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I am currently building an audio guitar pedal. I was suggested to use an external clock as reference for my CODEC and MCU. I've been reading the "Oscillator design guide for STM8AF/AL/S, STM32 MCUs and MPUs" application note for a while now. I am trying to understand which oscillator best fits my MCU, however I am not able to find a good external clock that matches the requirements they pose in the guide.

I am mostly looking for a HSE of about 25 MHz, since I am working with audio.

I would appreciate it if I could get some recommendations for external clocks that would work for my project.

In terms of the capacitor values I can use the guide to figure that out.

Thank you in advance,

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  • \$\begingroup\$ Why would the crystal need to be 25MHz for audio? Yes, it will be difficult to find a suitable 25MHz crystal, it's just that why you would even want a 25MHz crystal to begin with. Also, are you looking for a crystal, or oscillator? \$\endgroup\$ – Justme Apr 7 at 8:09
  • \$\begingroup\$ You did not provide clarifications to my above comments and you started a new question which confirms that you have an XY problem - With theu current question you are basicallly seeking recommendations which 25 MHz crystals to buy and from where to buy them because you think you need a 25 MHz crystal, and you don't actually even need or want a 25 MHz crystal to begin with. Voting to close. \$\endgroup\$ – Justme Apr 8 at 6:34
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Her's Digikey selection filter for a quartz crystal working at 25 MHz with frequency stability of +/- 10 ppm which is very good:

https://www.digikey.com/en/products/filter/crystals/171?s=N4IgjCBcoKwMwHYqgMZQC4CcCuBTANCAPZQDa4cAnABwgC6hADulCAMpYCWAdgOYgBfQgCYwMAAzIQaSFjyESkcsJgACALIAJAF70mLSCACq3TugDyAM3W4AhgGdsmXIIECgA

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If you have STM32Cube or STM32CubeIDE, you can play with various crystal frequencies and see if you can generate the required internal frequencies for various peripherals. If you are using I2S, SAI or SPDIF the clock frequency you need will depend on the sampling rate of of the codec and what the multiplier for MCLK is. These programs will also automatically calculate the internal parameters for the PLLs needed to generate the audio frequencies and determine what the error is.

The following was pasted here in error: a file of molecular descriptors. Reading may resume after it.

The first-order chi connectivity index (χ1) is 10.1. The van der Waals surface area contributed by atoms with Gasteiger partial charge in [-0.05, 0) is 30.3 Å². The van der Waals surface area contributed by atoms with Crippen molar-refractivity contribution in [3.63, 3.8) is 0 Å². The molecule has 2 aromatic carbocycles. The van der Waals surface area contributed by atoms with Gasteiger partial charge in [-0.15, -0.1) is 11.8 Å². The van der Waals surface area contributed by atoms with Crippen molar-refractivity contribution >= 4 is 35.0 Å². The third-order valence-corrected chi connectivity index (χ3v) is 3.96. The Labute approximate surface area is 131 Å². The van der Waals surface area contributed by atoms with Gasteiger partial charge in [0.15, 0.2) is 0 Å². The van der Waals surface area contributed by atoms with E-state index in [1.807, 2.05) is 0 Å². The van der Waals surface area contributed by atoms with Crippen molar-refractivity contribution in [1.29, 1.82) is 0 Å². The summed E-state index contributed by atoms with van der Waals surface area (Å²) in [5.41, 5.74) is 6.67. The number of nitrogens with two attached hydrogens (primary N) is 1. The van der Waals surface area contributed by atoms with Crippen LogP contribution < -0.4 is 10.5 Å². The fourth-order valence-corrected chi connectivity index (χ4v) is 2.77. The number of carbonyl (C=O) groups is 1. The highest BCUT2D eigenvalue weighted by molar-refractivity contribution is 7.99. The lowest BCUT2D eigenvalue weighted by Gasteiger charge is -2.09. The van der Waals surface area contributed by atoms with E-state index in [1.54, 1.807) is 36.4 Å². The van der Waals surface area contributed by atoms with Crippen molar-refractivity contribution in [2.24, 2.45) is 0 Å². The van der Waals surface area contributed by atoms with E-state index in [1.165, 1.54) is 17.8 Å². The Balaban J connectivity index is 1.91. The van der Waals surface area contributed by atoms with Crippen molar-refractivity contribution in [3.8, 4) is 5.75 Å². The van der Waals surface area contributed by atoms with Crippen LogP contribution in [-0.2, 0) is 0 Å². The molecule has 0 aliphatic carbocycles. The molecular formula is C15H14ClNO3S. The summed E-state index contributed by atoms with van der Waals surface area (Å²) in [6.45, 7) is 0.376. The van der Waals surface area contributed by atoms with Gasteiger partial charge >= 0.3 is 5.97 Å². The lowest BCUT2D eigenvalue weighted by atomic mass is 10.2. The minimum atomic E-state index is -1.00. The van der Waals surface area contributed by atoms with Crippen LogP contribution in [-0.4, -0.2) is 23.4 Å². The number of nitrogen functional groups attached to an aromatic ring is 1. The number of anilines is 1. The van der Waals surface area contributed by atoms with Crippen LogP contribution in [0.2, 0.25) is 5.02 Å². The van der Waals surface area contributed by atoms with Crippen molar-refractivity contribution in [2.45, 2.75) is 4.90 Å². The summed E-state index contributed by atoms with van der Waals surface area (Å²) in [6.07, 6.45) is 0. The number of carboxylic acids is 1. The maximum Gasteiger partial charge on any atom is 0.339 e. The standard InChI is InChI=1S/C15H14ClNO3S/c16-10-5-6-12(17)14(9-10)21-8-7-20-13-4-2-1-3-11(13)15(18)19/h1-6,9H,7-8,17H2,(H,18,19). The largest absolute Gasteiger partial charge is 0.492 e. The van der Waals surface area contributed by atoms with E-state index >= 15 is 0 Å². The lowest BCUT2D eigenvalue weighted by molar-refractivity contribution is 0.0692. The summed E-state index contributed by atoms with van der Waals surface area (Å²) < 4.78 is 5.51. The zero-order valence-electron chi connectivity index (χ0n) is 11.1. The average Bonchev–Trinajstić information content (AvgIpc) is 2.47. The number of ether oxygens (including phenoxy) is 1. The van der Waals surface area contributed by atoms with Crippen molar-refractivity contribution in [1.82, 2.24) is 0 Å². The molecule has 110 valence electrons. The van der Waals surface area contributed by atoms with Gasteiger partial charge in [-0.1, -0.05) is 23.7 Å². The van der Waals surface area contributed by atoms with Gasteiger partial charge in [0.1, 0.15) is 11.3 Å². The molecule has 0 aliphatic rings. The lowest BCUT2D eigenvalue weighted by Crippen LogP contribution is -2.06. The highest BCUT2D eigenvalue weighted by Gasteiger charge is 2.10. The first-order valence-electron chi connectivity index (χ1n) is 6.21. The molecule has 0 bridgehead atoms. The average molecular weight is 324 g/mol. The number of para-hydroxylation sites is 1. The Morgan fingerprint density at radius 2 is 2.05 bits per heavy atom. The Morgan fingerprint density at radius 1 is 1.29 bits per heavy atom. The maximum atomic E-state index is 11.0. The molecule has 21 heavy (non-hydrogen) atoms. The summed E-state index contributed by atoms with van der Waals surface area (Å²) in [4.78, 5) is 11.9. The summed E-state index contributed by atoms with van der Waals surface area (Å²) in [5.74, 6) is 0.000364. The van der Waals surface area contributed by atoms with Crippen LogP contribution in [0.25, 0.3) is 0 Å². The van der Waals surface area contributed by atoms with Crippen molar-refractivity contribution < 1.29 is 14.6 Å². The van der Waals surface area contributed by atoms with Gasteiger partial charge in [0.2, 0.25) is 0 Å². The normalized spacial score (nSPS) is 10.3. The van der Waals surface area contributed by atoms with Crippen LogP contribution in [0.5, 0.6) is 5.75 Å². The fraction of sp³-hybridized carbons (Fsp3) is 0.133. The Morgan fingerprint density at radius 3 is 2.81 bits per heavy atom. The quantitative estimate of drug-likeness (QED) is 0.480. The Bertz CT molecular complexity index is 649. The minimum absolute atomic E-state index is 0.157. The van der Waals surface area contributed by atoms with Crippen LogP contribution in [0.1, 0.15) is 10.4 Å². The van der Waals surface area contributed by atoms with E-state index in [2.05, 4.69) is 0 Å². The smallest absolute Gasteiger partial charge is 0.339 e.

All of this is separate from the HCLK value which is the frequency the processor runs at.

The H446 has 2 PLLs which can be used to generate faster or slower clock frequencies from the crystal by multiplying and dividing the clock frequency.

For example, if you are going to use 44.1Khz as your sampling frequency and a 25MHz crystal, the closest you can come to 44.1Khz is 43.989Khz (0.02% error). If you are going to use a 48KHz sampling frequency, the error is -0.27% which would probably not be ok for a high-end audio application.

Regardless of which crystal you use, you can come pretty close to the 180MHz maximum for HCLK (processor code execution clock). There are crystals made with "odd" frequencies that allow for exact generation of common audio sampling rates.

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  • \$\begingroup\$ Interesting. I was thinking of using SAI or I2S, the CODEC in consideration is the PCM3060, however I was thinking of using instead ADCs (PCM4220, TLV320ADC6140), and DACs (PCM5xxx) from the TI portfolio. In this case, would an external reference clock be needed? or will an internal clock from the MCU be enough? The target sampling frequency is 44.1 kHz. I am not sure how you calculated the error %, could you please elaborate a bit more? What would be an ideal sampling error % for high-end audio? Thank you. \$\endgroup\$ – dcm Apr 7 at 14:56
  • \$\begingroup\$ @vzdiegocm Idea is that you cannot produce arbitrary sampling frequency using fixed clock. The PLL typically has limited range of values for multipliers/dividers, only a set of frequencies is possible to generate, and if you use 25MHz crystal you cannot get precise 44.1kHz, you can get something quite close, but not exact. In order to get precise sampling frequency you need to find a crystal with a frequency that will allow to produce the exact frequency you need after all multiplications/divisions. Or you can stay with the error if your hw can tolerate that. \$\endgroup\$ – Vlad Apr 7 at 20:16
  • \$\begingroup\$ Ok, am starting to understand. Is it possible if you could provide me with some resources to understand this concept a bit better? Maybe some indication as to what I could google to get a better idea of how to approach this problem? \$\endgroup\$ – dcm Apr 7 at 20:31
  • \$\begingroup\$ Download the STM32CubeIDE, it is free and has a graphic clock calculator and solver. Playing with values on the clock tab will probably be the easiest way to see what the hardware is capable of. \$\endgroup\$ – Dean Franks Apr 12 at 2:33

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